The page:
Diabetes can damage joints, making life and movement much harder. How does this happen, and what can we do about it? A lot.
“Without properly functioning joints, our bodies would be unable to bend, flex, or even move,” says Sheri Colberg, PhD, author of The Diabetic Athlete, The 7 Step Diabetes Fitness Plan, and other books.
Joint pain is often called “arthritis.” “A joint is wherever two bones come together,” Colberg writes. The bones are held in place by ligaments, which attach bones to each other, and by tendons, which attach bones to the muscles that move them.
The ends of the bones are padded with cartilage, a whitish gel made from collagen, proteins, fiber, and water. Cartilage allows bones to move on each other without being damaged.
Joint cartilage can be damaged by injuries or by wear and tear with hard use. “Aging alone can lead to some loss of [the] cartilage layer in knee, hip, and other joints,” says Colberg “but having diabetes potentially speeds up damage to joint surfaces.”
Sometimes extra glucose sticks to the surfaces of joints, gumming up their movement. This stickiness interferes with movement and leads to wear-and-tear injury.
High glucose levels also thicken and degrade the collagen itself. This is bad because tendons and ligaments are also largely made from collagen.
Reduced flexibility of joints leads to stiffness, greater risk of physical injury, and falls. People with joint damage may reduce their physical activity due to discomfort and fear of falling. Reduced activity promotes heart disease and insulin resistance.
Here are 14 things we can do to prevent and treat joint problems and to keep moving.
• Stretching keeps muscles and tendons relaxed and aligned so they’ll move as needed. You might want to ask a physical therapist or a trainer what stretches to do or look at sites like these.
• Do resistance training to strengthen muscles around the joints. Again, you might want to get some advice, because too much of the wrong exercise can be harmful. You want to build up slowly.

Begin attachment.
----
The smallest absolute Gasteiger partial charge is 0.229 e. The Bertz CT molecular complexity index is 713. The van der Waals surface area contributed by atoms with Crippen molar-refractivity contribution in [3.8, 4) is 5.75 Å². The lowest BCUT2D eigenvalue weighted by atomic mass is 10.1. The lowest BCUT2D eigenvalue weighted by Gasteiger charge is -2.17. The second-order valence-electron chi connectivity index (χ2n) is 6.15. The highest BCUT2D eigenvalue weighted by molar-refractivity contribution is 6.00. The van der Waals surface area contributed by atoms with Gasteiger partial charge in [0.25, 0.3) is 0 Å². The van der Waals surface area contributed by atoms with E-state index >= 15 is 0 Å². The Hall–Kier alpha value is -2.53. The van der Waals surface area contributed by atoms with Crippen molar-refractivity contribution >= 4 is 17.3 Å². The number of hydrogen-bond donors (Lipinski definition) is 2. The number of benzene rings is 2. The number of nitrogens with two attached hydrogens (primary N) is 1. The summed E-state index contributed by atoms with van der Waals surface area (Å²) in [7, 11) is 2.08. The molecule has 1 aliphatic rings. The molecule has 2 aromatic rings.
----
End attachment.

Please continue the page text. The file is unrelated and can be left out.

• Aerobic exercise like walking or swimming usually improves hip and knee function. Water exercise classes are great for most people with painful joints, because the water carries some of the weight. Bike riding has almost no impact, so it can be done when joints hurt.
• Vary your activities. Do a mix of physical things. For instance, if you’re hanging clothes, stop before the pain comes and do something else or rest, then come back to it. Avoid repetitive, high-impact exercises like running, jumping, tennis, and high-impact aerobics, according to the Mayo Clinic.
• Improving glucose control will keep your joints from getting sugar-coated and stiff.
• Rest joints when they hurt to allow them to heal properly.
• Losing a few pounds may reduce your pain, according to WebMD and others.
• Use heat and cold therapy. Icing joints after activity for 10–15 minutes can cool them down and reduce inflammation. Applying heat to them while resting can help them start moving and healing again.
• Keep affected joints, usually knees and hands, warm with wraps and gloves in cold weather.
• Medicines like acetaminophen (brand name Tylenol and others) or ibuprofen (Motrin or Advil) can help with pain and inflammation. There are also stronger, prescription medicines if you need them.
• With your doctor’s OK, try supplements. Mainstream medicine used to scoff at supplements, but things have changed. WebMD lists glucosamine, chondroitin, vitamin D, and omega-3 fish oils as potentially useful for joint pain.
According to Mahsa Tehrani, MD, methylsulfonylmethane (MSM) has been shown in studies to reduce joint-related pain and disability. She also reports that ginger extract helps both pain and stiffness.
Topical agents such as creams containing capsaicin are known to reduce pain.
• Supportive devices can help. The Foot & Ankle Center of Washington recommends braces for arthritic knees, supportive shoes, and orthotics to put in shoes to support the foot and limit rolling. Other devices are available for painful hand joints.
• Quit smoking. The Mayo Clinic says, “Smoking causes stress on connective tissues, which leads to more [joint] pain.”
• Acupuncture has been shown to help reduce joint pain.
I know that’s a lot to think about, on top of everything diabetes requires. But moving your body is key to managing diabetes, and joint pain limits movement. And movement can be a source of pleasure and take you to other pleasures. Take care of your joints, and they’ll take care of you.
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Source URL: https://www.diabetesselfmanagement.com/blog/14-ways-reduce-joint-pain-diabetes/
David Spero: David Spero has been a nurse for 40 years and has lived with multiple sclerosis for 30 years. He is the author of four books: The Art of Getting Well: Maximizing Health When You Have a Chronic Illness (Hunter House 2002), Diabetes: Sugar-coated Crisis — Who Gets It, Who Profits, and How to Stop It (New Society 2006, Diabetes Heroes (Jim Healthy 2014), and The Inn by the Healing Path: Stories on the road to wellness (Smashwords 2015.) He writes for Diabetes Self-Management and Pain-Free Living (formerly Arthritis Self-Management) magazines. His website is www.davidsperorn.com. His blog is TheInnbytheHealingPath.com.
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